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Captain's Corner

Captain's Corner: Cobia becoming active

Wes Burns

Wes Burns

Cobia (Rachycentron canadum) — also commonly known as black kingfish, crab-eater, prodigal son, black bonito, ling and lemon-fish — are on the move for the next couple of months. They are around buoys, pilings, wrecks and inshore this time of year. Live bait such as crabs and large pinfish are top bait choices; for artificials, it's hard to go wrong with an eel imitation or a bucktail jig. These fish grow rapidly so even the large fish are very inexperienced and easy to fool. When targeting cobia, start at a local boat ramp and work your way marker to marker, buoy to buoy. When arriving to a marker or buoy, I generally turn off the motor about 25 yards out and get my tackle and bait prepared. Have a bucket of saltwater up front so when trolling up to the location your bait will be fresh and ready to go. By trolling up to the location, you won't spook them. If you spook them, back off a few yards and they likely will return. I use medium to heavy spinning gear, 40-pound braid, 40-pound leader and a 3/0 hook. Immediately try to turn their heads to open water. Cobia use the structure to break you off. Once in the open water, the battle begins.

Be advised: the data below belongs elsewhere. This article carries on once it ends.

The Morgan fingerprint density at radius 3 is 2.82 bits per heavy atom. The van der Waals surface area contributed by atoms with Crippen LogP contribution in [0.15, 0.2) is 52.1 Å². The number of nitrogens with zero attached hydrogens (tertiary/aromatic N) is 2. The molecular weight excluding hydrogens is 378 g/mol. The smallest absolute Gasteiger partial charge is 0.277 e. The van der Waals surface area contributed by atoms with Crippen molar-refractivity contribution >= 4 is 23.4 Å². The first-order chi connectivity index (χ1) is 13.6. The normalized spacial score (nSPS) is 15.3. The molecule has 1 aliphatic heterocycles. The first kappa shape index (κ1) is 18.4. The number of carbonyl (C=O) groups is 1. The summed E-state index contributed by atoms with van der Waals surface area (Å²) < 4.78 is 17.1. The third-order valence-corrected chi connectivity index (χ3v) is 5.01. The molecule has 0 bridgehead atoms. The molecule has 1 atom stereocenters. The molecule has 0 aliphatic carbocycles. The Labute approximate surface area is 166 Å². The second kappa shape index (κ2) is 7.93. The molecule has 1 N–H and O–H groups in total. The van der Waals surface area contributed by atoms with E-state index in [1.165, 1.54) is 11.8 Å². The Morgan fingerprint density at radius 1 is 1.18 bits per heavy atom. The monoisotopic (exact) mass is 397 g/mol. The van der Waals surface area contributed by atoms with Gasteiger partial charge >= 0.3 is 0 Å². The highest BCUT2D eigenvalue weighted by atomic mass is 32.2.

Wes Burns runs Gulfside Fishing Charters out of Brandon. Call (813) 394-7509.

Captain's Corner: Cobia becoming active 05/05/16 [Last modified: Thursday, May 5, 2016 8:35pm]
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